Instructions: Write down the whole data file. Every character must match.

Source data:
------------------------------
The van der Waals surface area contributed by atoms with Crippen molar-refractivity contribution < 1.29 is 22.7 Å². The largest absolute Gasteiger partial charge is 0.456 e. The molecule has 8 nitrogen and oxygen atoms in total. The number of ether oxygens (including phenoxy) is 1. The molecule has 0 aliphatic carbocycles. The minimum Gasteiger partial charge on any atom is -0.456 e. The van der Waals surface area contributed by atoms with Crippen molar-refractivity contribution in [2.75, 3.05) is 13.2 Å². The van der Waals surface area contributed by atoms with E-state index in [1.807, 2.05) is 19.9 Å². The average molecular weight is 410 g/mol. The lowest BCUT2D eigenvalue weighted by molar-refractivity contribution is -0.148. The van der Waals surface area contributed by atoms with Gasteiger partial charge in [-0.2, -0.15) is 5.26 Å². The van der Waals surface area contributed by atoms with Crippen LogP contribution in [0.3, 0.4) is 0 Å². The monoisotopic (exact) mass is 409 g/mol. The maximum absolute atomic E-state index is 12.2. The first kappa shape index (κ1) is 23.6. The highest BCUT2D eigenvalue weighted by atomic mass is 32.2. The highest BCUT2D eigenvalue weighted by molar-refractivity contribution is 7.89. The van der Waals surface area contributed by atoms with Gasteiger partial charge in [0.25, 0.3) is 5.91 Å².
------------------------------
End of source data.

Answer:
The van der Waals surface area contributed by atoms with Crippen molar-refractivity contribution < 1.29 is 22.7 Å². The largest absolute Gasteiger partial charge is 0.456 e. The molecule has 8 nitrogen and oxygen atoms in total. The number of ether oxygens (including phenoxy) is 1. The molecule has 0 aliphatic carbocycles. The minimum Gasteiger partial charge on any atom is -0.456 e. The van der Waals surface area contributed by atoms with Crippen molar-refractivity contribution in [2.75, 3.05) is 13.2 Å². The van der Waals surface area contributed by atoms with E-state index in [1.807, 2.05) is 19.9 Å². The average molecular weight is 410 g/mol. The lowest BCUT2D eigenvalue weighted by molar-refractivity contribution is -0.148. The van der Waals surface area contributed by atoms with Gasteiger partial charge in [-0.2, -0.15) is 5.26 Å². The van der Waals surface area contributed by atoms with Crippen LogP contribution in [0.3, 0.4) is 0 Å². The monoisotopic (exact) mass is 409 g/mol. The maximum absolute atomic E-state index is 12.2. The first kappa shape index (κ1) is 23.6. The highest BCUT2D eigenvalue weighted by atomic mass is 32.2. The highest BCUT2D eigenvalue weighted by molar-refractivity contribution is 7.89. The van der Waals surface area contributed by atoms with Gasteiger partial charge in [0.25, 0.3) is 5.91 Å².